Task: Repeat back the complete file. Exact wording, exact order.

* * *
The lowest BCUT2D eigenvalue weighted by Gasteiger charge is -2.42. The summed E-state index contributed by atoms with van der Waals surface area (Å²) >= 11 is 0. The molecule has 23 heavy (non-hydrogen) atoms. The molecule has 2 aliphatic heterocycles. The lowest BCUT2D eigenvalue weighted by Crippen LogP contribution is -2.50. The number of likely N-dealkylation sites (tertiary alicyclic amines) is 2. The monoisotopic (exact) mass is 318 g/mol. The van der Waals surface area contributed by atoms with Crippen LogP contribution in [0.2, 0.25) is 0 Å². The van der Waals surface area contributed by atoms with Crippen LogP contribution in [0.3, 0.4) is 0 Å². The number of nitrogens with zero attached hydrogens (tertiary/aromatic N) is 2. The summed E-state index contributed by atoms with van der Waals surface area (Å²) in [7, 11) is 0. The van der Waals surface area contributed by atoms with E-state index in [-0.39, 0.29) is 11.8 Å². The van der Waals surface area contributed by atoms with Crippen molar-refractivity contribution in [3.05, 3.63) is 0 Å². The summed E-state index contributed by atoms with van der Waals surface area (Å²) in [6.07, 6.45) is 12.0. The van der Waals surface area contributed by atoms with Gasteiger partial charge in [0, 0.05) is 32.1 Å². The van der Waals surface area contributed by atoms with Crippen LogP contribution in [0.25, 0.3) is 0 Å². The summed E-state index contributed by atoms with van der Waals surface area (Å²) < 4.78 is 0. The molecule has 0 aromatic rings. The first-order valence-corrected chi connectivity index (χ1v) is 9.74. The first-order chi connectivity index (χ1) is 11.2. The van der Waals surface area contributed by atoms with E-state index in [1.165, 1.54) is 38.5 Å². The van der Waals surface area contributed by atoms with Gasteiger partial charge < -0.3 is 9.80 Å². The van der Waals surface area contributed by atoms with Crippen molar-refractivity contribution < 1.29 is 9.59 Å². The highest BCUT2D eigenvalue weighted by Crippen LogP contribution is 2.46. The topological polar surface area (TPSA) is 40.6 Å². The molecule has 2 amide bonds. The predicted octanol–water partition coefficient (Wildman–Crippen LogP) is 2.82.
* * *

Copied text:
The lowest BCUT2D eigenvalue weighted by Gasteiger charge is -2.42. The summed E-state index contributed by atoms with van der Waals surface area (Å²) >= 11 is 0. The molecule has 23 heavy (non-hydrogen) atoms. The molecule has 2 aliphatic heterocycles. The lowest BCUT2D eigenvalue weighted by Crippen LogP contribution is -2.50. The number of likely N-dealkylation sites (tertiary alicyclic amines) is 2. The monoisotopic (exact) mass is 318 g/mol. The van der Waals surface area contributed by atoms with Crippen LogP contribution in [0.2, 0.25) is 0 Å². The van der Waals surface area contributed by atoms with Crippen LogP contribution in [0.3, 0.4) is 0 Å². The number of nitrogens with zero attached hydrogens (tertiary/aromatic N) is 2. The summed E-state index contributed by atoms with van der Waals surface area (Å²) in [7, 11) is 0. The van der Waals surface area contributed by atoms with E-state index in [-0.39, 0.29) is 11.8 Å². The van der Waals surface area contributed by atoms with Crippen molar-refractivity contribution in [3.05, 3.63) is 0 Å². The summed E-state index contributed by atoms with van der Waals surface area (Å²) in [6.07, 6.45) is 12.0. The van der Waals surface area contributed by atoms with Gasteiger partial charge in [0, 0.05) is 32.1 Å². The van der Waals surface area contributed by atoms with Crippen LogP contribution in [0.25, 0.3) is 0 Å². The summed E-state index contributed by atoms with van der Waals surface area (Å²) < 4.78 is 0. The molecule has 0 aromatic rings. The first-order valence-corrected chi connectivity index (χ1v) is 9.74. The first-order chi connectivity index (χ1) is 11.2. The van der Waals surface area contributed by atoms with E-state index in [1.165, 1.54) is 38.5 Å². The van der Waals surface area contributed by atoms with Gasteiger partial charge < -0.3 is 9.80 Å². The van der Waals surface area contributed by atoms with Crippen molar-refractivity contribution < 1.29 is 9.59 Å². The highest BCUT2D eigenvalue weighted by Crippen LogP contribution is 2.46. The topological polar surface area (TPSA) is 40.6 Å². The molecule has 2 amide bonds. The predicted octanol–water partition coefficient (Wildman–Crippen LogP) is 2.82.